the power can be only consumed by operating the DC/DC circuit and no power can be transformed to the actual load. Generally. the efficiency can reach up to 95% under no load condition. so the proper selection of the topology should be taken into account for an optimal design of the circuit. However. According to the data sheet provided by the manufacturer. the voltage at capacitor can exceed a limit given by input voltage of the following DC/DC converter. The ripples can be further reduced when a capacitor is connected in parallel to loads. Under consideration of the voltage generation of the PZT bender. efficiency is one of important criteria. and the load profile requirement that the output voltage should be 3. . Fortunately.Study of Piezoelectricity: A New Source IIUC of Energy & Its Prospect 33 Therefore. the DC voltage generally includes voltage ripples that fluctuates a twice higher than the frequency of the AC input voltage. However. Figure 19: Circuit Diagram for the Part I [60] One possible choice for the DC/DC converter is MAX640 manufactured by Maxim Integrated Products. In addition. the converted AC voltage should be stepped down (Buck) converter as the part II represents. a DC/DC converter is required to get stable DC output.3V. Countermeasure will be the use of an additional Zener diode that clamps potential over-voltage at the input of the DC/DC converter that can be generated by the PZT bender. the ratio of the converting voltage between the input and output is less than 3. the DC/DC presents a continuous load that is applied to the DC voltage. If the efficiency is low.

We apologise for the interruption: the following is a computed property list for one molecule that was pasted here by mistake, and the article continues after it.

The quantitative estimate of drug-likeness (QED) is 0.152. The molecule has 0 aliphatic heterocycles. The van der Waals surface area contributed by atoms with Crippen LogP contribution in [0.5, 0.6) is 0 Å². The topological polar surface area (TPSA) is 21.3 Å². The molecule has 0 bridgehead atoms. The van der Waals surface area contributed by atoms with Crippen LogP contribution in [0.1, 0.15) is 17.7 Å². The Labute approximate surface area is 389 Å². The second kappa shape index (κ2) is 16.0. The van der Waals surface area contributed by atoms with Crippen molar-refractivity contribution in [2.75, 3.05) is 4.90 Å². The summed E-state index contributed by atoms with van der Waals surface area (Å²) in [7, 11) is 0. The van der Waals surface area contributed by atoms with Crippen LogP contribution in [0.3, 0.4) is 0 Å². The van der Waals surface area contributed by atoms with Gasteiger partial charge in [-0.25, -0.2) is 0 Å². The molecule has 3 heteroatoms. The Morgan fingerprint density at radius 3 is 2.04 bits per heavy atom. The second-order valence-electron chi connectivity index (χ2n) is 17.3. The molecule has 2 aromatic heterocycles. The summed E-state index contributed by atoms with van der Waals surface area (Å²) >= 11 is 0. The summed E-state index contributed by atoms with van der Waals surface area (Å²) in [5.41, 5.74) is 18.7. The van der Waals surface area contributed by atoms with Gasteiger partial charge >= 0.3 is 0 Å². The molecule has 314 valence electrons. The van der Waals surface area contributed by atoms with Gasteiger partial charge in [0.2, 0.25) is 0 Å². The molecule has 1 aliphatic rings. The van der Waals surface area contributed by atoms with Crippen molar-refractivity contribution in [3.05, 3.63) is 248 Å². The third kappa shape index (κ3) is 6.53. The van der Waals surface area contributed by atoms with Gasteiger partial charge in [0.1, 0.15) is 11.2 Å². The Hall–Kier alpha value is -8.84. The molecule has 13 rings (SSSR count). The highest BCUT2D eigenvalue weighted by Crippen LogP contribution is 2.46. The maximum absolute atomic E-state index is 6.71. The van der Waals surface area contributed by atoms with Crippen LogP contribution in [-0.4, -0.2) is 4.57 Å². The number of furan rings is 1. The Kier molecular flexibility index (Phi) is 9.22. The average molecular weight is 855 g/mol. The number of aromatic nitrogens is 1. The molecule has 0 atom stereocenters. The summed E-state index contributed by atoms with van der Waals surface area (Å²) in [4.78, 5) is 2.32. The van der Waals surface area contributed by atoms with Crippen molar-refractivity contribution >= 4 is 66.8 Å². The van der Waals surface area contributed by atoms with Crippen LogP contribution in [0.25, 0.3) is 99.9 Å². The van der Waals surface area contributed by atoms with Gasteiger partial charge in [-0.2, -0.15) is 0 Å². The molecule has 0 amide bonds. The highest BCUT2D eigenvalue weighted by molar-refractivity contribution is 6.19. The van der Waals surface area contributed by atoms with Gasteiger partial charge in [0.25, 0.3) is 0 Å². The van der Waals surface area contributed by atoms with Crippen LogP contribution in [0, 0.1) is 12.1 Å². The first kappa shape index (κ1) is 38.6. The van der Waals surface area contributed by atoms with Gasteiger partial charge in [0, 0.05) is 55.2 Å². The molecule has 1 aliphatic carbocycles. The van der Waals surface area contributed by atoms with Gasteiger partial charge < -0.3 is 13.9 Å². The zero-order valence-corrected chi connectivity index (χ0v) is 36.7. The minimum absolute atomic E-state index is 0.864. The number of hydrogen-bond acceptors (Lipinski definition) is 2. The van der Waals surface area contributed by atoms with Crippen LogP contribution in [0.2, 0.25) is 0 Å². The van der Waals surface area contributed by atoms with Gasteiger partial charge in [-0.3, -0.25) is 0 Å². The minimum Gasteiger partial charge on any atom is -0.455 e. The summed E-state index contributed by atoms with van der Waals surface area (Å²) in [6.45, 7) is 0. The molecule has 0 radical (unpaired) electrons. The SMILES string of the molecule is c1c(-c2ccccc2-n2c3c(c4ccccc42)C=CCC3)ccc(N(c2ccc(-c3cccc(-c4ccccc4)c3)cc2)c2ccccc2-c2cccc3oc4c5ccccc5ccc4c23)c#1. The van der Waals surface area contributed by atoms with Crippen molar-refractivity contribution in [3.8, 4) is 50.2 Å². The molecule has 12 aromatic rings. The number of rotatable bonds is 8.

The output from each strip was connected together.Study of Piezoelectricity: A New Source IIUC of Energy & Its Prospect 34 Chapter 5 Energy Harvesting Technology 5. passed through individual rectifiers. The electrical components consisted of four rectifiers connected to the positive and negative ends of the piezoelectric strips. The first component is the oscillating piezoelectric strip. and entered the . acoustical equipment. apparel and more. The outputs of the rectifiers were connected in parallel to provide power to the energy harvesting module. electrical components were mounted to the sidewall of the floor tile. and an actuation bar was mounted so that it was just enough to flick the strips using the actuation system. Test result shows an average output of 39 volts from a single strip when deflected. and the application of piezoelectric to a multitude of new applications is becoming an achievable possibility in light of these technological breakthroughs. motorcycles. infrastructure. next generation aircraft. This section will provide detailed design and functionality specifications of the main components of the project. A company by the name of Advanced Cerametrics (ACI) in Lambertville. and PZT piezoelectric fibers spun into the material. and have low electrical energy outputs per unit strain. the tile will harvest the energy created by the piezoelectric strips.1 Introduction A piezoelectric based energy scavenging floor tile that harvests energy from foot strikes is the main objective of this thesis. They produce a composite material with an aluminum substrate. To increase output voltage. which stores the energy from the people stepping on the floor tile. A group of Stevens Institute of Technology accompanied with ACI successfully implemented the energy harvesting system. NJ [61] is a pioneer in this technology breakthrough. 5. sports gear. Some examples include active smart sporting goods. wireless sensors.2 Model Requirement The prototype for this project consisted of a floor tile made out of Lexan in which four piezoelectric strips were mounted inside using an adjustable aluminum mounting block. Traditional ceramic piezoelectric materials are very brittle. automobiles. People walking on the floor continuously. industrial equipment. 4 piezoelectric strips are incorporated into the final prototype. Materials research and technology improvements have changed the perspective entirely.